For the SAR data statistics, we utilized latest data sets from Copernicus Sentinel 1 (downloaded April 2019)1, which consisted of satellite SAR Sentinel1-A and Sentinel1-B data from the period June 2016 to March 2019. We focused on the wind farm Global Tech in the German Bight, which is composed of 80 turbines, and considered wakes from all wind directions, except for cases of superposition of wakes from neighboring wind farms. The velocity deficits were computed using the 10-m wind field from the Synthetic Aperture Radar (SAR). Indeed, SAR technology demonstrated its ability of measuring the surface winds at fine resolution. Thereby, the changes in surface roughness caused by the perturbation of wind speed are captured by the SAR system and modify the Normalized Radar Cross Section (NRCS), which is measured by the satellite. With this, the 10-m surface wind speed is derived from the surface roughness using a geophysical model function CMOD5N (Hersbach et al., 2007) and velocity deficits can be calculated relative to the undisturbed wind field. A detailed description of how to obtain wind speed deficits from satellite SAR data can be found in Djath et al. (2018); Djath and Schulz-Stellenfleth (2019).

In total, the SAR data set resulted in 16 undisturbed wake cases exceeding 15 km length, which are shown in Figure 2. The wake measurements show the highest deficits in the first kilometers behind the wind farm, which decrease over the downstream distance. For the set of profiles, the mean velocity deficit was calculated and fitted to the exponential wake recovery function [Eq. (2)] using the least square method. The exponential fit led to values for α and σ of 7.5% and 32 km, respectively. However, the estimated values for the wake dimension apply primarily for the offshore wind farm Global Tech and might vary due to different wind farm arrays or atmospheric conditions. Thus, we ultimately selected reasonable values of α = 8% and σ = 30 km for the simplified wake parameterization of an undisturbed wake structure. This assumption is supported by earlier studies (Table 1), as the estimated wake deficit and length agree with the mean of previous sea surface wake observations.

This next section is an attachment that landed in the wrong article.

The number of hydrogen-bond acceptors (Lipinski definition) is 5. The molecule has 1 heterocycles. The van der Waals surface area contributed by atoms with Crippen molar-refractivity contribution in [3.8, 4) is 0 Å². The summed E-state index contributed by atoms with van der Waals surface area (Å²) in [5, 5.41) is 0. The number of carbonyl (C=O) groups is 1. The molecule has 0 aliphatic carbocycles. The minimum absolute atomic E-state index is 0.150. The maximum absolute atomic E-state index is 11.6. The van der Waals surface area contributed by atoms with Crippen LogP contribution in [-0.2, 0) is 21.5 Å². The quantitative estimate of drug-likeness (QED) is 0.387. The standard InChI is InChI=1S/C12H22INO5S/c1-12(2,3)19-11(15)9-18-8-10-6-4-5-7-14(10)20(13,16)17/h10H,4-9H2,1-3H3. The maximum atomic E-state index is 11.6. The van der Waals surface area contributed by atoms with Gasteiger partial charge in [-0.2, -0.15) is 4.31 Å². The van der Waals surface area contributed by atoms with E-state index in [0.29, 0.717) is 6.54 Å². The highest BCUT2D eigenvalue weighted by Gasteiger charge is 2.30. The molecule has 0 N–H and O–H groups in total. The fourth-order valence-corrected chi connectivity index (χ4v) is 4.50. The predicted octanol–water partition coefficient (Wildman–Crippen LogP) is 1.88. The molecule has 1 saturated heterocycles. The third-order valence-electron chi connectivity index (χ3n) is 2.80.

Wake Cross-Sectional Shape

The cross-sectional shape of an atmospheric wake can be described by a symmetric exponential function, which is scaled by the characteristic wind farm width L. This assumption was validated in recent airborne measurements, where several wind speed profiles were measured perpendicular to the wake at hub height and fitted to a Gaussian function (Cañadillas et al., 2020). However, Djath and Schulz-Stellenfleth (2019) indicated that the cross-sectional shape of a wake at 10-m height is likely more distinct toward the wake edges. Hence, we chose an exponential decay constant of γ = L/3, in order to narrow the wake cross section at sea surface height in comparison to the hub height assumption. As for the former studies, L describes the wind farm width with respect to the respective wind direction and is calculated for each wind farm individually.


The adjusted Gaussian function [Eq. (3)] produces similar cross-sectional shapes to the Kaiser window function, proposed by Djath and Schulz-Stellenfleth (2019), and strikes a balance between the recent cross shape proposals.